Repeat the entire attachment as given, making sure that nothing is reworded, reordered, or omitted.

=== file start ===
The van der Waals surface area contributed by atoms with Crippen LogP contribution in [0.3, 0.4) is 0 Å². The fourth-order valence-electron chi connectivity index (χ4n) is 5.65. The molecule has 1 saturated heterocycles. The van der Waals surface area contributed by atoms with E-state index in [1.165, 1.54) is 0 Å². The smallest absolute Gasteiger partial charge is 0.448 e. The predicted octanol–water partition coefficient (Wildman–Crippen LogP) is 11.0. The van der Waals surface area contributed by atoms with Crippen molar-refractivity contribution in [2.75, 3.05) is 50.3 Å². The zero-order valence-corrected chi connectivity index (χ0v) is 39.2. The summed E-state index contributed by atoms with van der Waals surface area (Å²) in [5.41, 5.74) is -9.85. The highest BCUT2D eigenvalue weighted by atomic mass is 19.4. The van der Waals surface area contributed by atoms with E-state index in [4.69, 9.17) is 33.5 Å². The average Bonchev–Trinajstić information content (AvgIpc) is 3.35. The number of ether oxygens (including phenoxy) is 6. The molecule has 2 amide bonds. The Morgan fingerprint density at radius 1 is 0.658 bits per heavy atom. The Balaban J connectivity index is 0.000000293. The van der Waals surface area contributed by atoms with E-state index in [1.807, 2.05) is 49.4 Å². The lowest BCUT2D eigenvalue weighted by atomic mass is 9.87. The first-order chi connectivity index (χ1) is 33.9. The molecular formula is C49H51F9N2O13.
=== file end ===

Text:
The van der Waals surface area contributed by atoms with Crippen LogP contribution in [0.3, 0.4) is 0 Å². The fourth-order valence-electron chi connectivity index (χ4n) is 5.65. The molecule has 1 saturated heterocycles. The van der Waals surface area contributed by atoms with E-state index in [1.165, 1.54) is 0 Å². The smallest absolute Gasteiger partial charge is 0.448 e. The predicted octanol–water partition coefficient (Wildman–Crippen LogP) is 11.0. The van der Waals surface area contributed by atoms with Crippen molar-refractivity contribution in [2.75, 3.05) is 50.3 Å². The zero-order valence-corrected chi connectivity index (χ0v) is 39.2. The summed E-state index contributed by atoms with van der Waals surface area (Å²) in [5.41, 5.74) is -9.85. The highest BCUT2D eigenvalue weighted by atomic mass is 19.4. The van der Waals surface area contributed by atoms with E-state index in [4.69, 9.17) is 33.5 Å². The average Bonchev–Trinajstić information content (AvgIpc) is 3.35. The number of ether oxygens (including phenoxy) is 6. The molecule has 2 amide bonds. The Morgan fingerprint density at radius 1 is 0.658 bits per heavy atom. The Balaban J connectivity index is 0.000000293. The van der Waals surface area contributed by atoms with E-state index in [1.807, 2.05) is 49.4 Å². The lowest BCUT2D eigenvalue weighted by atomic mass is 9.87. The first-order chi connectivity index (χ1) is 33.9. The molecular formula is C49H51F9N2O13.